I was in Burford today, and I looked into the Medieval parish church. I was very struck by the hugely impressive tomb from the late 16th century, from a couple, Sir Lawrence Tanfield and his wife, who seem to have done pretty well out of the Reformation. Realising, I suppose, that no one was likely to pray for the repose of their souls, they built this monument to their own piety.
They lived in 'The Priory', by then not a religious institution but a very grand house, and I thought of Chesterton's lines:
'Perhaps the shades of the shaven men,
Whose spoil is in his house,
Came back at last in shining shapes
To spoil his last carouse...'
Here is their only daughter, he hands folded in prayer.
It seems, in fact, that the shaven men, the monks displaced by Tudor squires, had the last laugh after all. This young lady, Elizabeth, Viscountess Falkland, clearly a girl of remarkable spirit, who also secured a place for herself in English literature as the first known woman to write and publish a play, became a Catholic. Her four daughters all became Benedictine nuns at the English convent at Cambrai.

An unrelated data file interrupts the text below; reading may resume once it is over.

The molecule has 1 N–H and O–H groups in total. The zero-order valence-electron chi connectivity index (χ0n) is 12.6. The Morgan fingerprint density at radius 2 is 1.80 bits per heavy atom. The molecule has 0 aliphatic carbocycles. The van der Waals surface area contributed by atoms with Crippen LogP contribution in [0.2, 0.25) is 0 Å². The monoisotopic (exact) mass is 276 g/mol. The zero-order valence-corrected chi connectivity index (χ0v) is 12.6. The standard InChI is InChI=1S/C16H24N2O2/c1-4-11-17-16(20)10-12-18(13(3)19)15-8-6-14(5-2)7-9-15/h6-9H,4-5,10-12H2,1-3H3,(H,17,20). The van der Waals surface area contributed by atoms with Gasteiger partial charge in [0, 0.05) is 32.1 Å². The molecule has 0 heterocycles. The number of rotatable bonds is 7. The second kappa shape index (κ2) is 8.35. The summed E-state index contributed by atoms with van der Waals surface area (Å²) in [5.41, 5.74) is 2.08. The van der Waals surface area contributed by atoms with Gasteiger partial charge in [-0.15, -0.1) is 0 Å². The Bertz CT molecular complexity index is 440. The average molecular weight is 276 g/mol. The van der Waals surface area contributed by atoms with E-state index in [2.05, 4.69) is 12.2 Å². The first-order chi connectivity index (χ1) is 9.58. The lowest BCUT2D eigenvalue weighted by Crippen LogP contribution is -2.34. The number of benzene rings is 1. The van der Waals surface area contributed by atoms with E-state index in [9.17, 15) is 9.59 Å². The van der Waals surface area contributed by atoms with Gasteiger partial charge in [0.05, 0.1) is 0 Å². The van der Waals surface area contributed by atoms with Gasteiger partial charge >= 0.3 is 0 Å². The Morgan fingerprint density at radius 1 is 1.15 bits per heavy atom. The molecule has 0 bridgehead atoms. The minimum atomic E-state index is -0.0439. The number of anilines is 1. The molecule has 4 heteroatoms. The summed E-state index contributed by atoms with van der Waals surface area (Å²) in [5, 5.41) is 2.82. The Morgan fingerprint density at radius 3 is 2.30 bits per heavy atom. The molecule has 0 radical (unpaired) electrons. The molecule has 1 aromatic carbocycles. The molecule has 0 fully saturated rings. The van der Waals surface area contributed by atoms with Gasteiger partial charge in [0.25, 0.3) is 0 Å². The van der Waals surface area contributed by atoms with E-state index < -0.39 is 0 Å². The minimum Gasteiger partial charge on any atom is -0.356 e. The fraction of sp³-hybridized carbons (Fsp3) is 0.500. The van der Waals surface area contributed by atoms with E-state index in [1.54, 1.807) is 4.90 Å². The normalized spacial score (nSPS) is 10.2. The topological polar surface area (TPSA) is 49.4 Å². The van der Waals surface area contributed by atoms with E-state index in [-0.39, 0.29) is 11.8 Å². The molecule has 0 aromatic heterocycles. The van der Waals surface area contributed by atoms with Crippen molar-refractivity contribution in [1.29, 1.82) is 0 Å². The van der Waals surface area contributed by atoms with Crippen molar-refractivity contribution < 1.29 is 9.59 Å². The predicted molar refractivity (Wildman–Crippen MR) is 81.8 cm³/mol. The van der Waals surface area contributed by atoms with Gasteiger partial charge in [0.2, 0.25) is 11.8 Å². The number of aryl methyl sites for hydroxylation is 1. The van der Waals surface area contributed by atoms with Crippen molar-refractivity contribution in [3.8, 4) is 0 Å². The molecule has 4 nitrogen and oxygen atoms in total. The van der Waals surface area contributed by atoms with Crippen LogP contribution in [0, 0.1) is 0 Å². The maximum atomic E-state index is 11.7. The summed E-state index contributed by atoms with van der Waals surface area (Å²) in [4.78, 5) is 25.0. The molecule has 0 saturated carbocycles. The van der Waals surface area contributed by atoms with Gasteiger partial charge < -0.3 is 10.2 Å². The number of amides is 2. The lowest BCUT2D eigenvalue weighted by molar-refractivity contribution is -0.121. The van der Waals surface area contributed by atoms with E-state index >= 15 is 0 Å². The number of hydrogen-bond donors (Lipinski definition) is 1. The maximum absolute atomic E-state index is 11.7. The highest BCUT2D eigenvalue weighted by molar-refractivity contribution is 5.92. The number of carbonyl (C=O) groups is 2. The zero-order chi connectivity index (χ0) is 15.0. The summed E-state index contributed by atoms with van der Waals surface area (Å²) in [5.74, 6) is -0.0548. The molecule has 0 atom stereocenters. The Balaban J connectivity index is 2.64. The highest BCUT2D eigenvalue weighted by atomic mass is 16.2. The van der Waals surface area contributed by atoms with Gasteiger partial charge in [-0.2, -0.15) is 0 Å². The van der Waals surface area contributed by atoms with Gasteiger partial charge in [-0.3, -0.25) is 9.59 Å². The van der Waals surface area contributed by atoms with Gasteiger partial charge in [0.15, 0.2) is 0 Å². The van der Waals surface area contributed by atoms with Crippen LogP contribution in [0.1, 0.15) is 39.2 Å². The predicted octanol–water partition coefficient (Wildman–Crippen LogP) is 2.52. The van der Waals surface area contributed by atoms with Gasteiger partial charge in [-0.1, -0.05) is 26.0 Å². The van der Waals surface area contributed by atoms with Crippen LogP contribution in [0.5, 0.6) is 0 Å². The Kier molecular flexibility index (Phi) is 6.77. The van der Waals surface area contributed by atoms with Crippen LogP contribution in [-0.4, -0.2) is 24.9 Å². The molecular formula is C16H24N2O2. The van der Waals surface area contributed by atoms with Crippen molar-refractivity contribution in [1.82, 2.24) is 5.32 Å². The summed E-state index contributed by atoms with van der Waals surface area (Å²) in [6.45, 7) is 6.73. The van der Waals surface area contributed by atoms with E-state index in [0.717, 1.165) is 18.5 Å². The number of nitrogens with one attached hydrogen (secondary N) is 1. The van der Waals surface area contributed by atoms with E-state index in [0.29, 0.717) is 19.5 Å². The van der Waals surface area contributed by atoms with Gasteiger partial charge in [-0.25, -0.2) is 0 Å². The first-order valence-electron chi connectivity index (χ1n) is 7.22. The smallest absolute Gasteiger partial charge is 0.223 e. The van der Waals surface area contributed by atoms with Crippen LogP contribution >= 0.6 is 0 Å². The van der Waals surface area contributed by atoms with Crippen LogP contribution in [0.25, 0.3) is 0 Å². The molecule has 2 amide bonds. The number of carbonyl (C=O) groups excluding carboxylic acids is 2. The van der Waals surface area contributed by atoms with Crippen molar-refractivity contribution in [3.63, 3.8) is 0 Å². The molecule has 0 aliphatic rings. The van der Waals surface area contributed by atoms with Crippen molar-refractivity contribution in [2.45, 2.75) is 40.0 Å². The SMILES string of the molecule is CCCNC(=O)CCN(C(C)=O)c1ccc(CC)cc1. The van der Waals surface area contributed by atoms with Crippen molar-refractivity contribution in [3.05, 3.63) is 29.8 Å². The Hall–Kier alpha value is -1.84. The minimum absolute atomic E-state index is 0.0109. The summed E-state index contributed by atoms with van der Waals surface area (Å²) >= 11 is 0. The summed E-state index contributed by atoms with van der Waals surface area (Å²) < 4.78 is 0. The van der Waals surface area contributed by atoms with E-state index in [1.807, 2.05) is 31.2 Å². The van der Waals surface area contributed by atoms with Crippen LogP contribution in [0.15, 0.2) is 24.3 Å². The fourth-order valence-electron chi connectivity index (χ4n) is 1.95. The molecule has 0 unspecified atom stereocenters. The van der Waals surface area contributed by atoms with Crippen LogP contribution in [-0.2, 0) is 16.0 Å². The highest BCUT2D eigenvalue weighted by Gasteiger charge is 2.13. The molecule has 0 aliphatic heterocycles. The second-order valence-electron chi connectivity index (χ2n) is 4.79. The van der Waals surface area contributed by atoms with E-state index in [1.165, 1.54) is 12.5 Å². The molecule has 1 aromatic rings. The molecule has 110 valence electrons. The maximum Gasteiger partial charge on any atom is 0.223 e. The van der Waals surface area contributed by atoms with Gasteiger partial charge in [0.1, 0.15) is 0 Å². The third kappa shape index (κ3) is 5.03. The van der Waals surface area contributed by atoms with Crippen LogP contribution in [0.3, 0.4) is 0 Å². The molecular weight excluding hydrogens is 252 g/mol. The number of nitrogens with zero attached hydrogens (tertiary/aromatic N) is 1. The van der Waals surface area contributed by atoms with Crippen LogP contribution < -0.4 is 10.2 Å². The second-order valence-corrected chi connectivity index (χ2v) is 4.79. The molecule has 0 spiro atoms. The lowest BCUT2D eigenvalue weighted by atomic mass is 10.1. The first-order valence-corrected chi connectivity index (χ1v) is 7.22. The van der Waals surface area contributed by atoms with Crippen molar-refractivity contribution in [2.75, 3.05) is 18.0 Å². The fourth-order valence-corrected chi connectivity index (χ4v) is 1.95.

She has a Wikipedia page. So perhaps the smug old Tanfields got more prayers than they bargained for.
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